Doug Soltis, PhD in McCarty Woods

ACTG: A unique project immortalizing iconic trees across the US

The University of Florida is not the only college campus with iconic campus flora. The Century Tree has witnessed hundreds of Aggie student proposals, the hedges at the University of Georgia guard the Bulldog football team during every home game, and, of course, the Toomer’s Oaks have celebrated hundreds of Auburn University sports victories. It was the Toomer’s Oak trees that led to the beginning of the American Campus Tree Genomes (ACTG) initiative, a pioneering collaboration between the HudsonAlpha Institute for Biotechnology and campuses nationwide. 

Years after the Toomer’s Oaks were tragically poisoned in the aftermath of a football rivalry gone wrong, two professors- Alex Harkess, PhD, Faculty Investigator at HudsonAlpha, and Les Goertzen, PhD, Director of the John D. Freeman Herbarium at Auburn University- were determined to memorialize the beloved campus landmarks. Their solution was a semester-long course that would allow students to sequence the DNA of the Toomer’s Oaks. The first class was a success, sparking the flame for the creation of ACTG. As word got out about the program, more schools began incorporating the class into their curricula. 

Participating universities and colleges begin by identifying the tree they want their class to sequence. They could be iconic trees that are deeply rooted in a university’s history and culture or economically or ecologically important trees for the state or region. Students are an integral part of the entire process, from collecting tissue samples from the trees to helping write peer-reviewed publications reporting their findings. 

DNA from the trees is sequenced at the HudsonAlpha Genome Sequencing Center using the latest sequencing technologies to unravel the tree’s complete genome. Students, many of whom have never had hands-on experience with bioinformatics, use cutting-edge software and algorithms to assemble the genome, identify genes, and uncover the tree’s defining characteristics. It’s a hands-on, minds-on experience that goes far beyond textbook learning, empowering the next generation of genomics innovators.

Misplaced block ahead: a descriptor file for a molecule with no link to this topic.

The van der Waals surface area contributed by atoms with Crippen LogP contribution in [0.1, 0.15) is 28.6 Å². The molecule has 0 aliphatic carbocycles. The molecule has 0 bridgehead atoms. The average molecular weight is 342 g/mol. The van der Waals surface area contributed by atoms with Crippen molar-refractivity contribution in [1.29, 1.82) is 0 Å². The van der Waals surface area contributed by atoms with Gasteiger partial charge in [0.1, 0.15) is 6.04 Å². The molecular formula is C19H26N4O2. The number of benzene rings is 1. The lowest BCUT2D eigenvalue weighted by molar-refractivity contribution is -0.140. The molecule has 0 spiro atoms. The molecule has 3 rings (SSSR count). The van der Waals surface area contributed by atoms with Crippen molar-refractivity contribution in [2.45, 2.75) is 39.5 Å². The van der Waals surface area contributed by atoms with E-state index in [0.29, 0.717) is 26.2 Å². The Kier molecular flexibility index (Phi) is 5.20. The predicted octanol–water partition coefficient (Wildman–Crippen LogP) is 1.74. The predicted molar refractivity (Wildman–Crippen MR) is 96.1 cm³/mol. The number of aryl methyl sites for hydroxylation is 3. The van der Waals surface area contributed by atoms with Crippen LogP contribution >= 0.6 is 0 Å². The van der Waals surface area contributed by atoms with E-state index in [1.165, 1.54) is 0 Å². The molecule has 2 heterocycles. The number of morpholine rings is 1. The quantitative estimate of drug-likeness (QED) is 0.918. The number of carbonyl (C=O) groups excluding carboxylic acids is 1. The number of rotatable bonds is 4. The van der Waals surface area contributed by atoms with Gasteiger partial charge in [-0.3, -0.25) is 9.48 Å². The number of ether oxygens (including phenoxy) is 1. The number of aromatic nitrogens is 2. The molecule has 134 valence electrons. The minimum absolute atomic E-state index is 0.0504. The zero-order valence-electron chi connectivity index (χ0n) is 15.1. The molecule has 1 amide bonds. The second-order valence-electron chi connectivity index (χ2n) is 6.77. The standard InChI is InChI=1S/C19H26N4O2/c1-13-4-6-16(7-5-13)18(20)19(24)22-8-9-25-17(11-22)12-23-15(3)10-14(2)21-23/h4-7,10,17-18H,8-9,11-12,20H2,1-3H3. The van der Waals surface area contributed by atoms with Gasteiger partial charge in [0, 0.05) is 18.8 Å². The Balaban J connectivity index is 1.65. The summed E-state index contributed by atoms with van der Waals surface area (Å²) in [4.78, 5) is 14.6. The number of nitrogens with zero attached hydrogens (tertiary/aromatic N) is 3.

"ACTG offers students a unique entry point into the world of genomic research. By immersing participants in real-world projects, we're shaping their trajectories toward successful careers in an ever-evolving field."

Alex Harkess, PhD

Beyond the technical training, the ACTG initiative also tackles broader challenges in STEM education. The program actively seeks out partnerships with underrepresented institutions, providing valuable opportunities for students who might otherwise lack access to advanced genomic tools and technologies.

It’s a revolutionary approach to learning, one that’s rewriting the rules of the classroom and empowering the next generation of scientists, researchers, and industry leaders. So when students walk past those iconic campus trees, they’ll see them not just as symbols of tradition but as gateways to cutting-edge student-led discovery.